Tofu Grannies of Ubud
Out pre-festival excursion had been to the Tofu Grannies (Taku Kables) to discover how the silky, delicious tofu used so often in Indonesian cuisine is created? We stepped back in time to discover the art of tofu-making with a visit to a traditional tofu business led by two extraordinary grannies. It’s one of the most famous factories in the village.
100-year-old Mrs Songkag has been making tofu for over sixty years. (She added a blouse to her usual attire in deference to the international visitors.)
Organic beans are soaked for three hours before being ground and put into a cauldron over a wood-fired oven for 90 minutes to add flavour, the soy milk drained off to make tofu and the whey used to feed local pigs.
Great vats of soy milk are transformed into ivory-white blocks of tofu, sold at the house that day.
We then visited a local market and savoured Bali Bubur (Balinese rice porridge), one of the most delicious bubur in the region.
A Fin Feast at Casa Luna
Two TV chefs from opposite sides of the world – Netherlands’ star (and Jamie Oliver’s seafood superhero) Bart Van Olphen of ‘Bart’s Fish Tales’ and Indonesia’s Bara Pattaridjawane (Nougat show + judge Junior Masterchef Indonesia) from Ambon joined forces at Casa Luna restaurant to talk about fish stock sustainability.
80% of the world’s fish stocks are overfished, with tuna being one of the most endangered.
Food Photography & Social Media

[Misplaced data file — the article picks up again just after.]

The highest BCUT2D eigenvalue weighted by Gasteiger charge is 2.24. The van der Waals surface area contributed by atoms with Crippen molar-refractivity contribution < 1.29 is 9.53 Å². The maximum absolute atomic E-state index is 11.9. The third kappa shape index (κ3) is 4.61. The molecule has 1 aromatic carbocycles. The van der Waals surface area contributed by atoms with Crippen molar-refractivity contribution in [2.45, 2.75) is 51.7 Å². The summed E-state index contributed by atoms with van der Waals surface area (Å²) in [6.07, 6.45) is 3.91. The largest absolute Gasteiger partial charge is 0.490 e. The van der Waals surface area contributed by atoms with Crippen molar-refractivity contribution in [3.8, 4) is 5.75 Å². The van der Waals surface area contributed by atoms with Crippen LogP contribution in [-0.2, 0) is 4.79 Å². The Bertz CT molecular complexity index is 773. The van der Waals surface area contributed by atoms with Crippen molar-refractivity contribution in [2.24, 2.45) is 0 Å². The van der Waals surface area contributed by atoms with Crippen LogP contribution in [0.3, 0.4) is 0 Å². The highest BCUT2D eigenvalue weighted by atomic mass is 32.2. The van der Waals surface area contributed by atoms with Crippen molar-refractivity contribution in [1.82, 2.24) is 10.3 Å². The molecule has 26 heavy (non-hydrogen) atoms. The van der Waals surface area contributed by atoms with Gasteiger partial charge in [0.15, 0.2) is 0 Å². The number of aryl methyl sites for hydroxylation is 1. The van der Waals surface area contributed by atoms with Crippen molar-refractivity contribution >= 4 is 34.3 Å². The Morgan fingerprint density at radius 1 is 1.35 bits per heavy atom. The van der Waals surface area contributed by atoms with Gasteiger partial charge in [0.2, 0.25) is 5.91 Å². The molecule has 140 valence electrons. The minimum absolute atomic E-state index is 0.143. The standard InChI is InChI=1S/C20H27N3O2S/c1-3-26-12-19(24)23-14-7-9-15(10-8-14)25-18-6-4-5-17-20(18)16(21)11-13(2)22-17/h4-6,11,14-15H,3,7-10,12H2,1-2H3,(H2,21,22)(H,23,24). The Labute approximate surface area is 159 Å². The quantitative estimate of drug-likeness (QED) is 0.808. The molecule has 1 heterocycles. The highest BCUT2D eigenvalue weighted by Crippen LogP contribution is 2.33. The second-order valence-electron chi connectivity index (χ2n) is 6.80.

Foodstagrammers had the chance to do a social media workshop with food photographer Sally May Mills at The Elephant, famed for its vibrant smoothies and textured salads.
It was a chance to brush up on how use your smartphone or camera to expertly style and shoot café food in natural light.
We learned the best apps to edit and publish photos online, and gleaned plenty of social media tips along the way.
Tatsu – Rise, Shine & Raw
It wouldn’t be an Ubud Food Festival without diving into the world of raw food.
We started the day with a garden walk through Tatsu’s organic aquaponic garden which marries fish with plants, as well as their medicinal herb garden before taking part in a raw food workshop with Taksu’s chef Arif Springs.
Arif demonstrated some of the secrets behind his deliciously fresh raw food recipes. The workshop included breakfast and Taksu house blend coffee.
Locavore – Back to Black Slow Food Lunch
Award-winning chef Eelke Plasmeijer of Locavore – recently named in Asia’s Top 50 restaurants – served up a twenty-plate degustation of a pork from Bali’s heritage black pig: the bangkal hitam bali babi.
Before the degustation, Tri Sutrisna, a young Balinese responsible for leading the sustainable farming of the meat, discussed the black pig, its vital role in traditional Balinese culture, and steps being taken to save it from extinction.
Who could have imagined that there were so many parts of one animal which could be eaten!
Rondji – Bebek & Blanco
We joined Mario Blanco, son of legendary Ubud couple Ni Rondji and Antonio Blanco, for a tour of the famously eccentric Blanco Gallery before lunch at the gallery’s restaurant Rondji.
There we watched the preparation of bebek (Balinese duck), a meal dedicated to the memory of his famous parents, as it was the famous duck dish invented to celebrate their love.
R4D – Movida & R4D
MoVida’s Frank Camorra (who now has a restaurant at Potato Head, Seminyak, and Ubud-via-NYC dessert chef Will Goldfarb joined forces for a sensational dinner featuring Spanish tastes and delectable desserts.
In Room4Dessert’s rustic garden, Camorra served up a feast of MoVida signatures using local produce, followed by Goldfarb’s sweet creations. Old fashioned cocktails and a wine selection accompanied the meal. Indulgent!
Note: Photos not watermarked credited to Anggara Mahendra.